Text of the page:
Roger Cobb is a Vietnam vet whose career as a horror novelist has taken a turn for the worse when his son Jimmy mysteriously disappears while visiting his aunt's house. Roger's search for ... See full summary »
After a tragic car accident that killed his wife, a man discovers he can communicate with the dead to con people but when a demonic spirit appears, he may be the only one who can stop it from killing the living and the dead.
Michael J. Fox,
Five tales of terror are presented. The first deals with a demented old man returning from the grave to get the Father's Day cake his murdering daughter never gave him. The second is about a not-too-bright farmer discovering a meteor that turns everything into plant-life. The third is about a vengeful husband burying his wife and her lover up to their necks on the beach. The fourth is about a creature that resides in a crate under the steps of a college. The final story is about an ultra-rich businessman who gets his comeuppance from cockroaches. Written by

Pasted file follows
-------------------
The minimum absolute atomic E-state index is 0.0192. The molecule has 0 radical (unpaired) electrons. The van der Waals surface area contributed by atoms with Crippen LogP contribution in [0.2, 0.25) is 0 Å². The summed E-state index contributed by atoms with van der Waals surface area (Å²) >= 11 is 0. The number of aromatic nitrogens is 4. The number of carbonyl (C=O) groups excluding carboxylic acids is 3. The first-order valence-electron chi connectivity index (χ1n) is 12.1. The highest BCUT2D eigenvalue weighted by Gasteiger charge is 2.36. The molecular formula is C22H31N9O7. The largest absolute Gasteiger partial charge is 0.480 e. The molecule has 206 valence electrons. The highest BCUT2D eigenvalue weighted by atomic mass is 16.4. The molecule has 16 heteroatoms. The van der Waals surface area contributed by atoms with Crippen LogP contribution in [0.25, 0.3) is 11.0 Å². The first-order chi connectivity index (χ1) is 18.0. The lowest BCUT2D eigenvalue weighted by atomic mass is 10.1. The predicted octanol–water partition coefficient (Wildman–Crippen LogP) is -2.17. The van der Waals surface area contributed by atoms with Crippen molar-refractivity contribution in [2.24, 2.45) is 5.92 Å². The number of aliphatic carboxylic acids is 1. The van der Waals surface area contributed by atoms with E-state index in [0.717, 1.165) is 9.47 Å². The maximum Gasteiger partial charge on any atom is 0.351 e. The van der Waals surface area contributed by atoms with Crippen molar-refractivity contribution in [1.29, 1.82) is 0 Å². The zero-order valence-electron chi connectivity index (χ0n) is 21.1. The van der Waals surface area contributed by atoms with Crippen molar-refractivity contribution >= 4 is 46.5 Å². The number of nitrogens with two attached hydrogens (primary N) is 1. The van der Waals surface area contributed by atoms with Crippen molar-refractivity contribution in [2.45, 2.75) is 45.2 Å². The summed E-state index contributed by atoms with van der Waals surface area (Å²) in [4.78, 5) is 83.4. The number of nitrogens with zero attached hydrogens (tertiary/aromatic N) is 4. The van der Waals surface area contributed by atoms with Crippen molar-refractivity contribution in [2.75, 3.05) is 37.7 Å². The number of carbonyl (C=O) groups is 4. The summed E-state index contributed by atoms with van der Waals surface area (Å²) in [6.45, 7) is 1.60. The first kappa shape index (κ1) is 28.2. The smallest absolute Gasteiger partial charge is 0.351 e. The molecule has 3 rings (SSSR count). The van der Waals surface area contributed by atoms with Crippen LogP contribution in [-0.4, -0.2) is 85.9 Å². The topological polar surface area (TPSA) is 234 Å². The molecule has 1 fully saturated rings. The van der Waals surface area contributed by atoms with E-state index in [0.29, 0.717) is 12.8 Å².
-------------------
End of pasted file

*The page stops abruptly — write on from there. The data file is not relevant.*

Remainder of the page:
Todd A. Bobenrieth <TAB146@PSUVM.EDU>
I was ten years old the first time I saw Creepshow in the theater in 1982. I was overtook by the visual effects. The backgrounds are what make the film. My brother looked at the wrong newspaper for the movie, so I arived at the theater twenty minutes late for the movie. My heart raced and my eyes opened wide to the sight of a half-decayed man with a head on a platter. There were candles and icing on the decapitated head. The decayed man said in a disgusting voice,"It's Father's Day...And I got my cake!" No other horror movie ever effected me in that way. It was the most brilliant spectical I've ever seen in a motion picture. Creepshow is a very under-rated film. I had to get that out.
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